On Learning to Steal

“On Learning to Steal”

Originally published in Art of England, Issue 77, 2011. Reproduced with permission.

I was watching some students in a gallery the other day, planted in front of a variety of different paintings, with sketch books. They appeared to be copying the paintings.

What exactly is the point of this, I wondered?

I went back to my cork-lined room, and sat in front of my plagiartron, typed in some search terms and found a couple of articles on plagiarism, did a cut and paste and produced, yes, this article. Not really.

But in the real world, some students and some well-known authors do a kind of cut-and-paste on their writing all the time. But what about artists? Is arts a plagiarism-free zone? Can artists just copy willy-nilly? Is anything original any more?

Who said “Good artists copy, great artists steal”? Did I? Does it matter that I might say I did, even if I didn’t? If I said I had am I lying or just being economical with the truth. If you don’t catch me out, shame on you.

Of course the point is many artists don’t get caught.

Now back to the students beavering away in the gallery. What are they doing and how is it contributing to their artistic development? When we learn creative writing for instance, we aren’t given passages of Hemingway to copy, or handed a Shakespearean manuscript to copy out the text to mimic the handwriting, as though that had something to do with the words used. Art teachers say copying has something to do with learning about design, the way the paint is applied, mark-making, colour choices, etc. But if this is true, why are the students sketching with a pencil, and with the absence of any passion — a type of forensic duplication, devoid of any creative insight. So, again, what are the students learning to do?

I suggest they are learning to steal.

Some will never progress beyond mere derivative work, while others will become truly proficient. The painters whose work I want to see are the ones who are not in the gallery with their sketch books, but elsewhere using their brains. Copying is essentially a pointless activity (like rote repetition of multiplication tables) and I wonder why the students put up with it — perhaps they don’t think either.

In our cynical sort-of-post-modern world, it does draw attention to what the students are doing, with other gallery goers looking over their shoulder; they become almost as interesting as the paintings, a type of performance art, perhaps an unintended commentary on the failings of art education.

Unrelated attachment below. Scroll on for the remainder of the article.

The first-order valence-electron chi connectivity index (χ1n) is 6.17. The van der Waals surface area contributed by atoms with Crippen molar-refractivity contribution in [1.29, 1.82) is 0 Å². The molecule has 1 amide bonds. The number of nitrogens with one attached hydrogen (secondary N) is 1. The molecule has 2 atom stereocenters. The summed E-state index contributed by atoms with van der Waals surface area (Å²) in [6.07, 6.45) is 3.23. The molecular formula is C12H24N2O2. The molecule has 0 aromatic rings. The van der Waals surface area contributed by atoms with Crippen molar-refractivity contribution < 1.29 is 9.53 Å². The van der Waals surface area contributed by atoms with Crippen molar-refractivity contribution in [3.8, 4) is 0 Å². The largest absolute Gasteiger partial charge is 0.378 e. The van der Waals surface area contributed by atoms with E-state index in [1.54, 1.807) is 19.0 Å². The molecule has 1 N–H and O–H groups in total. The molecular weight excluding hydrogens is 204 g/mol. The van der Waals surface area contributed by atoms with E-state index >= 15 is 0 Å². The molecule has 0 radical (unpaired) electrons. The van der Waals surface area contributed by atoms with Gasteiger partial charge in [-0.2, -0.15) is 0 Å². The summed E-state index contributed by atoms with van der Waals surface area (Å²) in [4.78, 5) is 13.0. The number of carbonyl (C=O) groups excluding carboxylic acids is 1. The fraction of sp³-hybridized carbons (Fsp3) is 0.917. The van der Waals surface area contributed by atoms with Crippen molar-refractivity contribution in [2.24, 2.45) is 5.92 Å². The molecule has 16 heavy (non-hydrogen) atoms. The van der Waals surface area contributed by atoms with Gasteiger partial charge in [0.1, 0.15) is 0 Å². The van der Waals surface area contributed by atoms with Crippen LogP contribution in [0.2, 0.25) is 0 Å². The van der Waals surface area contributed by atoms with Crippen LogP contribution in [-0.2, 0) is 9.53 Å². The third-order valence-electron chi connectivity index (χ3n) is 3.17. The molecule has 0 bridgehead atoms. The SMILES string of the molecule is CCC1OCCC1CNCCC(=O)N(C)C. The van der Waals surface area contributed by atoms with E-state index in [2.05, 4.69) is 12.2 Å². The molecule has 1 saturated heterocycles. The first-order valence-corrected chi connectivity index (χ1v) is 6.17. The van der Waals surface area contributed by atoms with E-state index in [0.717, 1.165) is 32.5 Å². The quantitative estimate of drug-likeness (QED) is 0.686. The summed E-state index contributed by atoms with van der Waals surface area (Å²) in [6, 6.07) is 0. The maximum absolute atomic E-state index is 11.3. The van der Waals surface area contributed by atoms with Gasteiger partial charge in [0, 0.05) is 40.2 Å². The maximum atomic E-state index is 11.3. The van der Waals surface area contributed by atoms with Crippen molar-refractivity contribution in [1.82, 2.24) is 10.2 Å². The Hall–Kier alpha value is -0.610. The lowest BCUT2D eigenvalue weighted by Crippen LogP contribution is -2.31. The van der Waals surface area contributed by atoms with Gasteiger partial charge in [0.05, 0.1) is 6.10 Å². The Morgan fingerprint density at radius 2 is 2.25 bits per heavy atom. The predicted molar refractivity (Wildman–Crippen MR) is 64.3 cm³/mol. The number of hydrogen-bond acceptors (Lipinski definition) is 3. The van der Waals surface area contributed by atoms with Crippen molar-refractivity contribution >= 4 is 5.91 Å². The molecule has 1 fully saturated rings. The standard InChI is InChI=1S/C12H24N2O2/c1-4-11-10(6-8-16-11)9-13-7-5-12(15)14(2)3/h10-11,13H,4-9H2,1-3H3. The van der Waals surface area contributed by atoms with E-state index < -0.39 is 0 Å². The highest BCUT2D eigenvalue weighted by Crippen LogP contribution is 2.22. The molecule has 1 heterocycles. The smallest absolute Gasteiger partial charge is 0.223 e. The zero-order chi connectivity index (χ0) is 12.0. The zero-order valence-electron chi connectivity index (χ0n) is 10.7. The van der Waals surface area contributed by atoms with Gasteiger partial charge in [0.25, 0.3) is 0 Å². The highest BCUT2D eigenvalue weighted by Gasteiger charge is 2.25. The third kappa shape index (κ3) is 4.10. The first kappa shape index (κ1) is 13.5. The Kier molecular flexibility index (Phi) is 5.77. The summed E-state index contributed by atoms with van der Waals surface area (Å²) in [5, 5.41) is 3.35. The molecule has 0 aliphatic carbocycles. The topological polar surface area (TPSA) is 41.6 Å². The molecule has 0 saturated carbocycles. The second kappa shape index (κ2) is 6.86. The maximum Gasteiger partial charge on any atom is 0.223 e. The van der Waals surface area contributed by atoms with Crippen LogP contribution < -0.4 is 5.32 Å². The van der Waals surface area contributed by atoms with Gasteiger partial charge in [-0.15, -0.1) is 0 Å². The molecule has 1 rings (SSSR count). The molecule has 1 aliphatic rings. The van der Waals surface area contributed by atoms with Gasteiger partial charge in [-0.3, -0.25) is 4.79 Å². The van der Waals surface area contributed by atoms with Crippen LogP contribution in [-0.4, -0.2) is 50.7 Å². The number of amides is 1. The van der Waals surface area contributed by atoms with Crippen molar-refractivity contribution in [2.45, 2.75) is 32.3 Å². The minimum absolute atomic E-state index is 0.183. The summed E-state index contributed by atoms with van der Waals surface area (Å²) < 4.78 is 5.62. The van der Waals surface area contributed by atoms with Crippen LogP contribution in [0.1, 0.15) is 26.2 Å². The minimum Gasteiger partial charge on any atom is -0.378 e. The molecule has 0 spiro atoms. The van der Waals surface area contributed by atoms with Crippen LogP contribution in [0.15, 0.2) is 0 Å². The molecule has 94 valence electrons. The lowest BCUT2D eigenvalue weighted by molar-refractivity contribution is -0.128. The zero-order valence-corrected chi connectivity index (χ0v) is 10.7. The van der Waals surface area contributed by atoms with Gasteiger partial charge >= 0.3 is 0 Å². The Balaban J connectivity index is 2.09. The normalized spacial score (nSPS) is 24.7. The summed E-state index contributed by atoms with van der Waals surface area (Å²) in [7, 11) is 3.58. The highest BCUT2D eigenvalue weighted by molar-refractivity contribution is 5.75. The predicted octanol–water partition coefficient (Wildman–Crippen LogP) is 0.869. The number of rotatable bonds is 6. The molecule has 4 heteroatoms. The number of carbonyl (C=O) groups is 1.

But copying has been handed down over the centuries from atelier to salon to studio to today.

Some well-known artists have been accused of appropriating the inspiration of others to produce works they have claimed as their own. Critics have said this type of artist looks outward rather than inward, forgetting to acknowledge their sources. Artists accused of plagiarism may describe copying as an act of tribute, rather than overt theft, but that seems self-serving.

I think we look to artists to be the authors of their own work, to actually make the pieces they sign. The notion of atelier with employed painters completing pieces to be signed by the ‘master’, turns artists into the worst type of signaturist. I think real artists know this is a con. Why would an atelier artist recently show new work proclaiming that he had done them with his own hand?

In the end, it is the authenticity of the work through the intimate link between idea and result that defines genuine authorship and creativity, not merely the act of fabrication.

We certainly expect people to acknowledge their sources, and where there is suspicion of plagiarism, to have an explanation. Consider the similarities between Henri Matisse’s “L’Escargot” (1953) and Alma Thomas’ “Watusi (Hard Edge)” (1963) of Obama White House fame, where there is an explanation.

Contrast this with the allegations of plagiarism involving Sam Leach’s “Proposal for Landscaped Cosmos” which won the Australian Wynne Prize and which is seen as having what are referred to as “heavy references” to Adam Pynacker’s “Boatman Moored on the Shore of an Italian Lake”, produced some 350 years ago. The artist admits having failed to “reference” the Dutch work when he submitted to the competition. Academics said that had Leach submitted his work for academic assessment, he would have been accused of plagiarism. (source: Michaela Boland, “Spot the Difference: artists Sam Leach denies plagiarising Dutch master”, The Australian, 14 April 2010. http://www.news.com.au/national/spot-the-difference-artist-sam-leach-denies-plagiarising-dutch-master/story-e6frfkvr-1225853423386; accessed 5 October 2010)

Perhaps works of art should have footnotes.

As for the students, I still don’t know why they are being taught to steal.

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